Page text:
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Are you a novel? or a collection of short stories?

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Old Main, USU


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• Is the world eternal? YES
• Do humans have contra-causal free will (i.e., can humans do otherwise)? NO
• Is beauty in the eye of the beholder? YES
• Do humans have souls? YES
• Are there natural rights? YES
• Is it morally permissible to eat meat? NO
• Is the unexamined life worth living? NO
• Is truth subjectivity? YES
• Is virtue necessary for happiness? YES
• Can a computer have a mind? YES
• Can humans know reality as it is in itself? YES
• Is hell other people? YES
• Can art be created accidentally? NO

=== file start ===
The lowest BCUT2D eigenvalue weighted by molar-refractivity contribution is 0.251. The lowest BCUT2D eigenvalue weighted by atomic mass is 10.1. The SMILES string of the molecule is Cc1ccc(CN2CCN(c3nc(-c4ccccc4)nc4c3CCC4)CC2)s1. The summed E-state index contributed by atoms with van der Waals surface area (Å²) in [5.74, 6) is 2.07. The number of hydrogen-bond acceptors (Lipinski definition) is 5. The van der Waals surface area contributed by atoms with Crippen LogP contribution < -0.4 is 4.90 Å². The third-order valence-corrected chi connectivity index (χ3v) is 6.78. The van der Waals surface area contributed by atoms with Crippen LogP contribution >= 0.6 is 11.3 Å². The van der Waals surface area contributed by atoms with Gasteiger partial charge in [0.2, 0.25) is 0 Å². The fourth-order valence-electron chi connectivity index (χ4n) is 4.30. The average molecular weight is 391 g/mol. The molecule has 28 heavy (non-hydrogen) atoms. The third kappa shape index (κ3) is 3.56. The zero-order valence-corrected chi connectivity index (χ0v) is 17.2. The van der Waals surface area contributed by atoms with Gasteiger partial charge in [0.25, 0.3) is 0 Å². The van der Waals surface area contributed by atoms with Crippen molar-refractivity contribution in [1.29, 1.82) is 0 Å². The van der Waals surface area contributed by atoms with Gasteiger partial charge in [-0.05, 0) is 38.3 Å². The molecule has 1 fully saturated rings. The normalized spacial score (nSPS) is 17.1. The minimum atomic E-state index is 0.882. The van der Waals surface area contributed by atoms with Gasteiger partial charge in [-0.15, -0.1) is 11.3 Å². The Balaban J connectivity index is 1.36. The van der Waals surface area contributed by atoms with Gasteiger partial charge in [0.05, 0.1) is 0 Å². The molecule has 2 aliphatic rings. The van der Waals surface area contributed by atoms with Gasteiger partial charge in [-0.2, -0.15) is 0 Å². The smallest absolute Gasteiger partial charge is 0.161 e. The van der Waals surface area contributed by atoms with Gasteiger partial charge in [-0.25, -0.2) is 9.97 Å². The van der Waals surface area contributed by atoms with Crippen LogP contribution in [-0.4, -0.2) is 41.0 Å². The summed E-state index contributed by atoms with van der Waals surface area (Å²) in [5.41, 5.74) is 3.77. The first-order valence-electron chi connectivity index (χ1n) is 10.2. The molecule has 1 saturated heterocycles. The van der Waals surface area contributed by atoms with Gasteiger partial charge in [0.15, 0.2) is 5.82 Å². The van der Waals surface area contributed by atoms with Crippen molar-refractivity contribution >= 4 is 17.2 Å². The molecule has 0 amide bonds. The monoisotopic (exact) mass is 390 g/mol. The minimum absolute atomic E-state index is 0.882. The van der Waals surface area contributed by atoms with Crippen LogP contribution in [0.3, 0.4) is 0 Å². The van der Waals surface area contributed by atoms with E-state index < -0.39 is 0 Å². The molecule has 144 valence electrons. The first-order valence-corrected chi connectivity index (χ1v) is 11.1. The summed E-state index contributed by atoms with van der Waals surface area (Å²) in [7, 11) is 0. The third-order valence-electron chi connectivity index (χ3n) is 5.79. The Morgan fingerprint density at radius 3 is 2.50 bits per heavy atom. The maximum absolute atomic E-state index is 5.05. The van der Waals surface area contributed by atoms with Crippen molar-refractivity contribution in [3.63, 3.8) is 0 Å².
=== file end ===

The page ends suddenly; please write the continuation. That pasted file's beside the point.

• Can we change the past? NO
• Are numbers real? NO
• Is it always better to know the truth? YES

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See a dialogue among philosophers Galen Strawson and Marya Schechtman and experimental psychologist Bruce Hood here.



  1. Huenemann says:

    The more of this conversation I see, the more puzzled I am about what’s at issue. It seems to me that there is a continuum: some people take themselves very seriously and are able to offer a cohesive autobiography at any moment, and other people more or less float along and aren’t concerned with maintaining a cohesive autobiography. Is this all that the debate amounts to?


  2. Mike says:

    I feel like I can present a fairly cohesive autobiography about myself and also that I’m lying about it all the way through. Not deliberately, just because I have a terrible memory and a shit-ton of cognitive biases ( and so on. YMMV


  3. Alex says:

    Aren’t our “corrective institutions” at stake? I mean, you put a guy in a cell (hopefully the fellow who chose the drapes in this video), isn’t he supposed to sit there and change his tune? Do followers of Heraclitus and Woolf need longer sentences?


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